Focusing on the different typologies of houses, this week’s curated selection of Best Unbuilt Architecture highlights conceptual projects submitted by the ArchDaily Community. From urban developments to tiny homes, this article explores the topic of residential architecture and presents approaches from all over the world.
Featuring a cabin amidst the verdant forested region of northern Iran, a development in Georgia that offers an 80% recreational space to 20% housing ratio, and a project in Paris that re-questions our urban reality, and rethinks traditional forms of housing, this roundup tackles a multitude of scales. In addition, it underlines a collection of beach houses in Greece, Italy, Argentina, and Latvia each responding to a different landscape and topography. Other ideas underlined include the renovation of existing developments in Moscow, a residential-led transformation of a former factory in Manchester, and a family of blocks grouped around an elevated communal garden in the Netherlands.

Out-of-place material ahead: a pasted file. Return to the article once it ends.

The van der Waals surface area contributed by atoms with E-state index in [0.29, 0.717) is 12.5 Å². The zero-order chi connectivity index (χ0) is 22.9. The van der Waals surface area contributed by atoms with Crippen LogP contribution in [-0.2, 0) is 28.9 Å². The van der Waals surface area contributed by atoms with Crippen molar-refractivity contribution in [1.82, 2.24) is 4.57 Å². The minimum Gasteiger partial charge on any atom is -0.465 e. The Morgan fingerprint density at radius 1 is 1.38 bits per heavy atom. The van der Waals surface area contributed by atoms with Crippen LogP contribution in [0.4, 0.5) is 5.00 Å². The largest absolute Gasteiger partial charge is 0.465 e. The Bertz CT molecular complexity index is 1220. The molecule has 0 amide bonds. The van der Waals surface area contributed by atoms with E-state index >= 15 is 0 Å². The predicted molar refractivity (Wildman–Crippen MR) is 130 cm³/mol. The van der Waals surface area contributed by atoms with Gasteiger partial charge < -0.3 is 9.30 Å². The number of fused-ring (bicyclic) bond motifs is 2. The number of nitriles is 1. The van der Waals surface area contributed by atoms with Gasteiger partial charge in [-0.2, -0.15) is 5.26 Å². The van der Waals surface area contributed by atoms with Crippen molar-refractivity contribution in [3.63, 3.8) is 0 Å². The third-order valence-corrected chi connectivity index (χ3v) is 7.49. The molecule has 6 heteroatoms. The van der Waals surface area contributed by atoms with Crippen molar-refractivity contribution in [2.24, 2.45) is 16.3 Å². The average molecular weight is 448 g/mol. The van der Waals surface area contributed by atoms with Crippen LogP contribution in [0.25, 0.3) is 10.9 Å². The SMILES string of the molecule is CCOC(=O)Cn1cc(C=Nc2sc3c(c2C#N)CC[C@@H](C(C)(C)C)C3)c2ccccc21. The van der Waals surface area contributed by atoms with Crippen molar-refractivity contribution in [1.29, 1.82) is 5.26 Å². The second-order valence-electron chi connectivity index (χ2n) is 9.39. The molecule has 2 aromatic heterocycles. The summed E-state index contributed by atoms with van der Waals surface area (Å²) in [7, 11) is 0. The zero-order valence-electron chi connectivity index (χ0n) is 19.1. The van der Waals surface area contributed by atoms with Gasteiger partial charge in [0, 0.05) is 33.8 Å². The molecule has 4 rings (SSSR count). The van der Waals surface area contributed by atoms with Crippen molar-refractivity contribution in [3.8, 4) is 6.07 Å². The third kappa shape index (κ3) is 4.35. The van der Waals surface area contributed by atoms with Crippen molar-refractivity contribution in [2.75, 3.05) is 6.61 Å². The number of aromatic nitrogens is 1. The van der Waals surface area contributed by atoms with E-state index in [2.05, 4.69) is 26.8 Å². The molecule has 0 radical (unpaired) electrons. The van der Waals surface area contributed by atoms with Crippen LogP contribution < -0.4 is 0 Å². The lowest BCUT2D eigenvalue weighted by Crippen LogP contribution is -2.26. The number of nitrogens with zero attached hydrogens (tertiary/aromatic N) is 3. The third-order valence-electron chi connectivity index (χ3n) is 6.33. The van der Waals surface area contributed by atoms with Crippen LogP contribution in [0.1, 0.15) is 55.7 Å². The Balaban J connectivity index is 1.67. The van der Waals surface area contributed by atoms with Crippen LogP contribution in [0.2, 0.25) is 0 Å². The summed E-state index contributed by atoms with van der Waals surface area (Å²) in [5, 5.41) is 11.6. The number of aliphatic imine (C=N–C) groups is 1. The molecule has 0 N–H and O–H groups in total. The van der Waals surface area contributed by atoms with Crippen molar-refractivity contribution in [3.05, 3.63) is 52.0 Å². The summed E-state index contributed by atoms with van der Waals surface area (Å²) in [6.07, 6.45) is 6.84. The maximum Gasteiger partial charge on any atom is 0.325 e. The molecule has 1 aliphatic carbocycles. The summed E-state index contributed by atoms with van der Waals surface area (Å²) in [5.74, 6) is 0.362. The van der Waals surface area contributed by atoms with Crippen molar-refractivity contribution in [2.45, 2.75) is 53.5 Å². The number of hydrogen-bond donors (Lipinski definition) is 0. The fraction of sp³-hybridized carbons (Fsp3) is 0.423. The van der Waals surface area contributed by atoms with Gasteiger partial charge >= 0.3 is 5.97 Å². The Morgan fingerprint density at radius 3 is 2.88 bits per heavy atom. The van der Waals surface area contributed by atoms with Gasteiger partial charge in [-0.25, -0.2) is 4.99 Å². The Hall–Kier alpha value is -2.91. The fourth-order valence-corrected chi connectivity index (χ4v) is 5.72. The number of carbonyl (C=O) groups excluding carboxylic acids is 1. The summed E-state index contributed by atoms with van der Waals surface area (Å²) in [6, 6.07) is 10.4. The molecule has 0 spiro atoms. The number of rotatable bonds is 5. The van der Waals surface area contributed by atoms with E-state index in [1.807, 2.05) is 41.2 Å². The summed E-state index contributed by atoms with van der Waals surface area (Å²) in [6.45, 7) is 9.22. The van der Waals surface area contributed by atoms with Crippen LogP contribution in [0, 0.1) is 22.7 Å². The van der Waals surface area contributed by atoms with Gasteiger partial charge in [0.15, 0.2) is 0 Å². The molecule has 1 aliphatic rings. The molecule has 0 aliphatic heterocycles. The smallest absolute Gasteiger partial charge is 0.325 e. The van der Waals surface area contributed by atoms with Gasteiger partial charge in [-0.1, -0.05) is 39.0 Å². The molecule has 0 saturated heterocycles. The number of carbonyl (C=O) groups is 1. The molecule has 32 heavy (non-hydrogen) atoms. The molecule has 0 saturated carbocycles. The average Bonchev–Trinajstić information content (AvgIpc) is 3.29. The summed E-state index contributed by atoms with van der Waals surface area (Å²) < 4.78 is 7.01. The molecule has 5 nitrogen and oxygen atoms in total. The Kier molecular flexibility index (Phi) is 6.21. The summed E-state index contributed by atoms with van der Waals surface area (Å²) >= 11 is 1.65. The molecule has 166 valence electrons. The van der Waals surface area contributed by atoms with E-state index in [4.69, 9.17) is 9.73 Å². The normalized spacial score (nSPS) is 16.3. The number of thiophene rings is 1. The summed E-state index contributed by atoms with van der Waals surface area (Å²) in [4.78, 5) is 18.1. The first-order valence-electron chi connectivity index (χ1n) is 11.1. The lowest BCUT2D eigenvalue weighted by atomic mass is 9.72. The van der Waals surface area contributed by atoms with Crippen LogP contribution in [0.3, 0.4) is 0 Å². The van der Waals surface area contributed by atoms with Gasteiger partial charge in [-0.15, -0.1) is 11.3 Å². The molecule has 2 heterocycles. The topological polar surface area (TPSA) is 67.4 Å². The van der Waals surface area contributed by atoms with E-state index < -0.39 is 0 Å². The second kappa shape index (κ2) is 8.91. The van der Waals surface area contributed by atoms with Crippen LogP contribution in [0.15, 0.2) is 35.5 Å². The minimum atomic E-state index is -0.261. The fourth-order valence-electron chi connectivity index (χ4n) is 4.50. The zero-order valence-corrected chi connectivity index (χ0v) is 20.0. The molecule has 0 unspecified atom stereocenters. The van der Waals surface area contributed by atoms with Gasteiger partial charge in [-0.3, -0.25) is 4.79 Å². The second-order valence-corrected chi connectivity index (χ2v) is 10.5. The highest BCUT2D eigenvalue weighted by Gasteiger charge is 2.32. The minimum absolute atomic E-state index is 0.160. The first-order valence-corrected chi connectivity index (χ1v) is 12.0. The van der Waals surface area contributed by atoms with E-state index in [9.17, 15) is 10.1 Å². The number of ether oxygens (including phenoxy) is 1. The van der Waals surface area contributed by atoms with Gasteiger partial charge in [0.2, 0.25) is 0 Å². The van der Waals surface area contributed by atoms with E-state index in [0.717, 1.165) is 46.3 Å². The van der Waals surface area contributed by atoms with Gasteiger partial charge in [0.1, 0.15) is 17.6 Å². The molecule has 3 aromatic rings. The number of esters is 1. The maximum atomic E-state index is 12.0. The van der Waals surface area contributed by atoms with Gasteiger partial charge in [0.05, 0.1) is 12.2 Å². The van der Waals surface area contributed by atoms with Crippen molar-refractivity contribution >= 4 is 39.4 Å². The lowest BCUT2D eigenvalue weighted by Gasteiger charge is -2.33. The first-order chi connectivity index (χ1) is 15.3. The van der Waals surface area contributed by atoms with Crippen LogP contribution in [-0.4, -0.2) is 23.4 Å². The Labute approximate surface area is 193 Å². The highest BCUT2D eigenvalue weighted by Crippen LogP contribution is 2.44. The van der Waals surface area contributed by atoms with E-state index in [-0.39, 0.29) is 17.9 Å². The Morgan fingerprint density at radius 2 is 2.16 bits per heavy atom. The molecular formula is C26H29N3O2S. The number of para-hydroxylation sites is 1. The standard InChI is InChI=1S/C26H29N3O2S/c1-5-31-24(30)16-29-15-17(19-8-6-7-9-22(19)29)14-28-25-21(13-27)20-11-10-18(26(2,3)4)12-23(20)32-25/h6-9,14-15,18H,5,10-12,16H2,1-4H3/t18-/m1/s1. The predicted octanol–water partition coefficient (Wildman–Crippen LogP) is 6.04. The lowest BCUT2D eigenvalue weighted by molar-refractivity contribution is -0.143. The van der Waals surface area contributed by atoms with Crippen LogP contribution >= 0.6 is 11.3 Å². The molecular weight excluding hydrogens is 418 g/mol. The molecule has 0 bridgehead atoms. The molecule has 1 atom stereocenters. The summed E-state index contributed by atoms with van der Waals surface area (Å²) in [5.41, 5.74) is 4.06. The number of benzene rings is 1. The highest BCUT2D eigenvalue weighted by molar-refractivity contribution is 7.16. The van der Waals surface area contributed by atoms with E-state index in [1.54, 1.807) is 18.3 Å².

Foster + Partners is leading massive refurbishment works on a historic building in Madrid. The renovation project that will put in place an office building for Acciona, seeks to revitalize an abandoned old industrial building built in 1905, generating over 10,000 square-meters of new spaces.
Construction has begun on MVRDV’s project for the Pyramid of Tirana in Albania, as of February 4th, 2021. Rehabilitating what was once a communist monument, the proposal transforms the brutalist structure into a new hub for Tirana's cultural life. Preserving the concrete shell, the intervention will open the atrium and the surroundings, while a small village of cafes, studios, workshops, and classrooms will permeate the site.
Schmidt Hammer Lassen Architects and BOGL were selected by the municipality of Albertslund and Freja Ejendomme to re-imagine Vridsløselille, a facility that housed once a state prison, and transform the site into an attractive, green district with a distinct identity derived from its unique heritage. The scheme was chosen alongside another project by COBE to create a combined vision for the future development of the area.